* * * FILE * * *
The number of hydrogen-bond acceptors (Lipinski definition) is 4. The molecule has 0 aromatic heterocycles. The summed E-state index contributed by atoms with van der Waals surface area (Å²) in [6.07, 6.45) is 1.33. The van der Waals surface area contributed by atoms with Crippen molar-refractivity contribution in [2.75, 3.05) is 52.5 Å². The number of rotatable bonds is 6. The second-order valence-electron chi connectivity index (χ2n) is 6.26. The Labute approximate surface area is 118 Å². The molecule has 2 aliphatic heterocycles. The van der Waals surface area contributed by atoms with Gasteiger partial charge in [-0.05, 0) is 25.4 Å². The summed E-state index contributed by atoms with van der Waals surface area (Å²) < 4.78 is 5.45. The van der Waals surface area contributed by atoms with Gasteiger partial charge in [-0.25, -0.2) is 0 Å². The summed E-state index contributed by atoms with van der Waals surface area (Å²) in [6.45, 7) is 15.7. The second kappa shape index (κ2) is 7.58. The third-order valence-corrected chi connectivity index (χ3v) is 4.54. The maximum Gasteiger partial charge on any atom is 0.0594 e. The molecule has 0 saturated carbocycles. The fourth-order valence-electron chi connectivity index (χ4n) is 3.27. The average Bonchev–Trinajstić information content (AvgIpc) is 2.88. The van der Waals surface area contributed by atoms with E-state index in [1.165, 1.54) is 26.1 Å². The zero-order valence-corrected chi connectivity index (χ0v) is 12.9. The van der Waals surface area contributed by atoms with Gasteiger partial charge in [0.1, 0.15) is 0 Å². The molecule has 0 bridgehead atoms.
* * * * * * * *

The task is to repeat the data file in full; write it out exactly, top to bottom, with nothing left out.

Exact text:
The number of hydrogen-bond acceptors (Lipinski definition) is 4. The molecule has 0 aromatic heterocycles. The summed E-state index contributed by atoms with van der Waals surface area (Å²) in [6.07, 6.45) is 1.33. The van der Waals surface area contributed by atoms with Crippen molar-refractivity contribution in [2.75, 3.05) is 52.5 Å². The number of rotatable bonds is 6. The second-order valence-electron chi connectivity index (χ2n) is 6.26. The Labute approximate surface area is 118 Å². The molecule has 2 aliphatic heterocycles. The van der Waals surface area contributed by atoms with Gasteiger partial charge in [-0.05, 0) is 25.4 Å². The summed E-state index contributed by atoms with van der Waals surface area (Å²) < 4.78 is 5.45. The van der Waals surface area contributed by atoms with Gasteiger partial charge in [-0.25, -0.2) is 0 Å². The summed E-state index contributed by atoms with van der Waals surface area (Å²) in [6.45, 7) is 15.7. The second kappa shape index (κ2) is 7.58. The third-order valence-corrected chi connectivity index (χ3v) is 4.54. The maximum Gasteiger partial charge on any atom is 0.0594 e. The molecule has 0 saturated carbocycles. The fourth-order valence-electron chi connectivity index (χ4n) is 3.27. The average Bonchev–Trinajstić information content (AvgIpc) is 2.88. The van der Waals surface area contributed by atoms with E-state index in [1.165, 1.54) is 26.1 Å². The zero-order valence-corrected chi connectivity index (χ0v) is 12.9. The van der Waals surface area contributed by atoms with Gasteiger partial charge in [0.1, 0.15) is 0 Å². The molecule has 0 bridgehead atoms.